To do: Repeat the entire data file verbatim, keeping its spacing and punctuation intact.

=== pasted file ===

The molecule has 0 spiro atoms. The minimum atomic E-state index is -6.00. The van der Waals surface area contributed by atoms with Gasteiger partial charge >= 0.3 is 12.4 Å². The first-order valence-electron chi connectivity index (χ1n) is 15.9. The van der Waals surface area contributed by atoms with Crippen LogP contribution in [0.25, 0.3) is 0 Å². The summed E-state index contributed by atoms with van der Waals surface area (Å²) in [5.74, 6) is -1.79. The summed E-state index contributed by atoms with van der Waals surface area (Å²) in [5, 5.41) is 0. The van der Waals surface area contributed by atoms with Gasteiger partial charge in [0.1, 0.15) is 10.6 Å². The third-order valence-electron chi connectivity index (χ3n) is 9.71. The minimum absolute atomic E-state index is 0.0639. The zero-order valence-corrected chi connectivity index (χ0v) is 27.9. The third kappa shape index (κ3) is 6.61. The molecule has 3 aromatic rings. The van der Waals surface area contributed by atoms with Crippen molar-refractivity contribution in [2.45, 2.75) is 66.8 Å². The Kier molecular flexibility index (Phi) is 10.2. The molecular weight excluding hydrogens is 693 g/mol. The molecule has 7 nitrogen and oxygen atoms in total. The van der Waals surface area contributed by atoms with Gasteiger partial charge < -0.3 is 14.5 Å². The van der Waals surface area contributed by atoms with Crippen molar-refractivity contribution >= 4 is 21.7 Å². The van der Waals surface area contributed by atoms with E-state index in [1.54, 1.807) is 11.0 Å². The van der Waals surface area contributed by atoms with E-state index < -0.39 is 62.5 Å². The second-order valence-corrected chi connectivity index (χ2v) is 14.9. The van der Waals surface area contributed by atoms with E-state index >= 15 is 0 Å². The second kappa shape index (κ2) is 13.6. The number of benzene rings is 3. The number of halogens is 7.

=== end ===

The molecule has 0 spiro atoms. The minimum atomic E-state index is -6.00. The van der Waals surface area contributed by atoms with Gasteiger partial charge >= 0.3 is 12.4 Å². The first-order valence-electron chi connectivity index (χ1n) is 15.9. The van der Waals surface area contributed by atoms with Crippen LogP contribution in [0.25, 0.3) is 0 Å². The summed E-state index contributed by atoms with van der Waals surface area (Å²) in [5.74, 6) is -1.79. The summed E-state index contributed by atoms with van der Waals surface area (Å²) in [5, 5.41) is 0. The van der Waals surface area contributed by atoms with Gasteiger partial charge in [0.1, 0.15) is 10.6 Å². The third-order valence-electron chi connectivity index (χ3n) is 9.71. The minimum absolute atomic E-state index is 0.0639. The zero-order valence-corrected chi connectivity index (χ0v) is 27.9. The third kappa shape index (κ3) is 6.61. The molecule has 3 aromatic rings. The van der Waals surface area contributed by atoms with Crippen molar-refractivity contribution in [2.45, 2.75) is 66.8 Å². The Kier molecular flexibility index (Phi) is 10.2. The molecular weight excluding hydrogens is 693 g/mol. The molecule has 7 nitrogen and oxygen atoms in total. The van der Waals surface area contributed by atoms with Gasteiger partial charge < -0.3 is 14.5 Å². The van der Waals surface area contributed by atoms with Crippen molar-refractivity contribution >= 4 is 21.7 Å². The van der Waals surface area contributed by atoms with E-state index in [1.54, 1.807) is 11.0 Å². The van der Waals surface area contributed by atoms with E-state index < -0.39 is 62.5 Å². The second-order valence-corrected chi connectivity index (χ2v) is 14.9. The van der Waals surface area contributed by atoms with E-state index >= 15 is 0 Å². The second kappa shape index (κ2) is 13.6. The number of benzene rings is 3. The number of halogens is 7.